Good Mothers

Since the requests for posts from SOAR are coming in, along with requests for any posts at all, since I was quiet for an uncharacteristically long time, I’m just going to bite the bullet and tell you all. 

I’m not at SOAR.  I’m home.  I came home on Wednesday, and I don’t really know what to say about being here and not there, except that I felt that my family needed me, and I wasn’t sure what to do, and in the end, I decided that there were worse things than being home when someone didn’t need you, but little worse than being away when I should have been home, and I thought I could live with the former, but not the latter, and three planes and 18 hours later I was home.

This I thought, was a very mature and grown up thing to do.  I saved all year for SOAR, it’s the first time I signed up for the whole week, I got all the classes I wanted and I even gave up going to other stuff  like Rhinebeck so that I could afford it.  My friends are all there, including some I only see at SOAR, and we’ve been talking about it for months and months – and I wouldn’t be honest if I didn’t tell you that I was really, really bummed about leaving. 

I know that as good mothers we aren’t ever supposed to resent sacrifices for our children. I know this because in the few days since I came home and have expressed disappointment in missing SOAR, I’ve been getting the standard message quietly from part of the world around me, and loudly from the Mother Police that live in my head.   (If you are a mother I’m sure you have your own Mother Police. They never take a day off and have unreasonably high standards.)

The Mother Police say good mothers don’t mind when somebody throws up and they miss dinner with a friend who only comes to town once a year, so that they can do 6 loads of pukey laundry instead.  Good mothers don’t mind when a babysitter cancels and everyone goes to the party without them.   Good mothers are selfless. Good mothers put themselves last, good mothers never mind when they miss a good time as long as they are there for their kids.  I got the good mother memo.  I know how I am supposed to feel.  I’m supposed to need to walk away from a trip I’ve been looking forward to for a year, and I’m supposed to say that it’s perfectly alright and I don’t mind even a little bit, and that my family is so important to me that the things that I want for myself don’t matter at all.  They need me and I’m here.  Good mothers don’t talk about what they want or what they feel.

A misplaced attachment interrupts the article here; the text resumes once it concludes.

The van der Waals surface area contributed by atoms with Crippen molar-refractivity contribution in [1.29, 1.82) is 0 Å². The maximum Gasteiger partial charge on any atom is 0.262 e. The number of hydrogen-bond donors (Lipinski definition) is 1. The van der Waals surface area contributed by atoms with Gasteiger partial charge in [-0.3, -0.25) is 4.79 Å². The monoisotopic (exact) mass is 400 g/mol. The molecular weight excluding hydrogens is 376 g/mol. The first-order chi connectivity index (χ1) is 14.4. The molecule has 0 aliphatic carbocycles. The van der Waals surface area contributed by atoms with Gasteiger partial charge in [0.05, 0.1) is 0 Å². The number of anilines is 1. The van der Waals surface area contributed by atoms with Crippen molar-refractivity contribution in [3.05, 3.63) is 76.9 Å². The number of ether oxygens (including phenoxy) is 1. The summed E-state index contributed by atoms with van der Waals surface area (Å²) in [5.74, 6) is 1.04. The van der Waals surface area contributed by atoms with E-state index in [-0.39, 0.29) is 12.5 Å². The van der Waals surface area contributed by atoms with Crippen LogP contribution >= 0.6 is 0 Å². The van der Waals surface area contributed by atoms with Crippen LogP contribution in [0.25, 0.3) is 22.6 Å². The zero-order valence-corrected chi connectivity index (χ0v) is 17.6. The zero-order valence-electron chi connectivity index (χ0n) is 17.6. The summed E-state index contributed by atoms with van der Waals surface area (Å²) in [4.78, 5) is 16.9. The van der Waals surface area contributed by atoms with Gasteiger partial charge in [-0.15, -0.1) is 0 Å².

Well, maybe it makes me a bad mother, but I’m calling bulls**t on the Mother Police.  Screw it.  I wish I was at SOAR with my friends.  There. I’ve said it.  I think the fact that I’m not supposed to care about the things that make me happy is stupid.  I think that treating women like nothing matters as long as their families are happy is stupid, and that teaching them to put themselves last and not bitch about it is a big chunk of what’s wrong in the world.   I’m part of my family, and so are you, and the things that I need or want matter too.

I am here.  I did come, I did walk away because I was needed,  I am doing what I need to do, and I would do it again, because I do put my family before myself.

The good mother memo says that all of that means that I shouldn’t feel bad about SOAR- and that a good mother wouldn’t talk about feeling badly about missing it.   I respectfully suggest that’s pretty stupid.  I think the fact that I really wish I was there, that I really wanted to stay, that I’ve been honest about my disappointment and sadness about leaving and that I came home and did what I had to do anyway?  I feel like the Mother Police should give me extra points, because  instead of that sadness making my family feel like I love them less…
I bet that them knowing that I put them ahead of all those things I really, really wanted for myself means that they can see just how much they matter to me.